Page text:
The Transmission Company of Nigeria has said its on-going five year expansion programme, designed at expanding electricity transmission capacity to 11,500 Megawatts by 2019 will require $7.5 billion.
The Managing Director of TCN, Mr Abubakar Atiku, said this at a news conference in Abuja on Monday.
He said part of the strategic plan, aimed at ensuring steady power supply, was to boost its transmission capability to 8,200MW by the end of 2018.
He said that it would be realised by completing eight of its new projects in 2018.
Atiku said that the completion of the projects would eventually lead to a total transmission capacity of 11,500MW.
He explained that the five-year plan had also been carefully developed with the overall aim of realising an uninterrupted power supply with the realisation of 20,000MW by 2022.
Giving the breakdown of the measures envisaged to source the fund, Atiku said the project was expected to receive concessionary loans and grant of $3.4 billion from TCN’s support international finance agencies.
He said the Federal Government was expected to contribute $1.5 billion while the financing initiatives of TCN were expected to contribute $2.6 billion in realisation of the project.
Atiku said that to key into the incremental power plan of FG, TCN planned to realise the completion of 22 critical projects captured in the 2016 Budget.
He said that TCN increased its present transmission capacity from 5,500MW to 6,00MW, adding that efforts were on to increase the wheeling capacity to 7,500MW with the completion of 31 projects by 2017.
He said that TCN restored unavailable service equipment to boost and strengthen the national grid.
According to him, with the restoration of critical equipment hitherto neglected by the previous management, the transmission system has been relatively stable with zero system collapse.
The MD said that TCN was focused at ensuring that no power was left stranded in the generating stations, adding that efforts were being intensified to ensure stability of the national grid.
He said this was being archived through the introduction of changes in TCN’s operational ways of conducting business.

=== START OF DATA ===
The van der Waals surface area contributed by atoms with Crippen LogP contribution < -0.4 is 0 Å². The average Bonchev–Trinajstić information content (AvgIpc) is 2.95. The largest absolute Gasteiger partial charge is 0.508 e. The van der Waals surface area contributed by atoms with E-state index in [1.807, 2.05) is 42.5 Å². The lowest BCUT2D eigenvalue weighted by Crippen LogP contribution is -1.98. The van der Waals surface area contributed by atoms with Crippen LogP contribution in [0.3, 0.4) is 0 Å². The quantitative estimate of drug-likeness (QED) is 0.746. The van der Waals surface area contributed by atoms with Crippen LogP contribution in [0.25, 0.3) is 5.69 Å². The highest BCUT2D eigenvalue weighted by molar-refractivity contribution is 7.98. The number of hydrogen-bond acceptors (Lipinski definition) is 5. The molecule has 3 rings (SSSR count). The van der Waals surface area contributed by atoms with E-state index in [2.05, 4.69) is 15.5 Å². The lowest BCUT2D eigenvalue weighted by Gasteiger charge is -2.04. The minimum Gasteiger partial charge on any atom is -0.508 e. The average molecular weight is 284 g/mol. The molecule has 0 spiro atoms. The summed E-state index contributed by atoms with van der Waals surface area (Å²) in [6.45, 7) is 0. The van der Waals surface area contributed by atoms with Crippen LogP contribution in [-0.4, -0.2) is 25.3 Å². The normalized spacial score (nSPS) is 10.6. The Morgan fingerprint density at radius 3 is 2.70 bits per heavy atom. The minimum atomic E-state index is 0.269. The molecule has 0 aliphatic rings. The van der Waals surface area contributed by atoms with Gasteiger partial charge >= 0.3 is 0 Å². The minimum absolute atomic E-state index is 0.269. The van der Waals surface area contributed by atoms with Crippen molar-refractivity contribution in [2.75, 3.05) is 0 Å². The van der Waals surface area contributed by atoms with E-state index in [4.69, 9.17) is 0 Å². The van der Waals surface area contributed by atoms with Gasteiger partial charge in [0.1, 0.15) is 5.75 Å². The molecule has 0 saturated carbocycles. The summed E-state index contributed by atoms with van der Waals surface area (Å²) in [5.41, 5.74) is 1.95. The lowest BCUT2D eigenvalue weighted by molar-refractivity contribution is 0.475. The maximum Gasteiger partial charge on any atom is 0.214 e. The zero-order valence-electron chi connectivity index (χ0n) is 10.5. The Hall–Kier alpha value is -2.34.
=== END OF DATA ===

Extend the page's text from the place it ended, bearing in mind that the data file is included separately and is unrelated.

Nigeria’s Untapped Coffee Sector Holds the Key to $2 Billion Annual Revenue
Amidst declining foreign reserves and the need for alternative revenue streams, Nigeria’s overlooked coffee industry emerges as a potential powerhouse capable of contributing over $2 billion annually to foreign exchange earnings.
Industry experts emphasize the necessity for strategic investments and modernized farming practices to unlock the full economic potential of the coffee sector.
While Nigeria is not among the top 10 coffee producers in Africa, the country’s untapped coffee industry holds the promise of significant financial gains, job creation, and sustainable agricultural development.
The urgency for revitalization comes as Nigeria grapples with a decline in foreign reserves, dropping from $38.25 billion in September 2022 to $33.23 billion in the third quarter of 2023.
Salihu Imam, Chairman of the National Coffee and Tea Association of Nigeria, Oyo State, highlighted the global significance of coffee, stating, “Coffee is the second most traded/valuable of all commodities and first in Agricultural commodities in the world.”
The potential economic impact extends beyond immediate financial gains, with Nigeria positioning itself as a key player in the global coffee trade.
Despite its potential, Nigeria’s coffee exports remain modest, producing less than one million bags annually.
In contrast, Ethiopia, the largest coffee exporter in Africa, is projected to produce 8.25 million bags. Experts suggest that Nigeria, with its unique coffee varieties, could generate $2 billion annually.
Segun Lary-Lean, President of the West Africa Specialty Coffee Association, emphasized the robust global demand for coffee, comparing it to water in Western countries.
He noted the significant earnings of coffee-producing nations like Brazil, Colombia, Vietnam, and Kenya, which experienced a 17% increase in coffee earnings.
In a call to action, industry players urge the Federal Government to prioritize strategic investments, modernized farming practices, and value-added processing to harness the coffee sector’s full economic benefits.
Unlocking the potential of Nigeria’s coffee industry stands not only as a financial opportunity but as a catalyst for broader economic growth and diversification.
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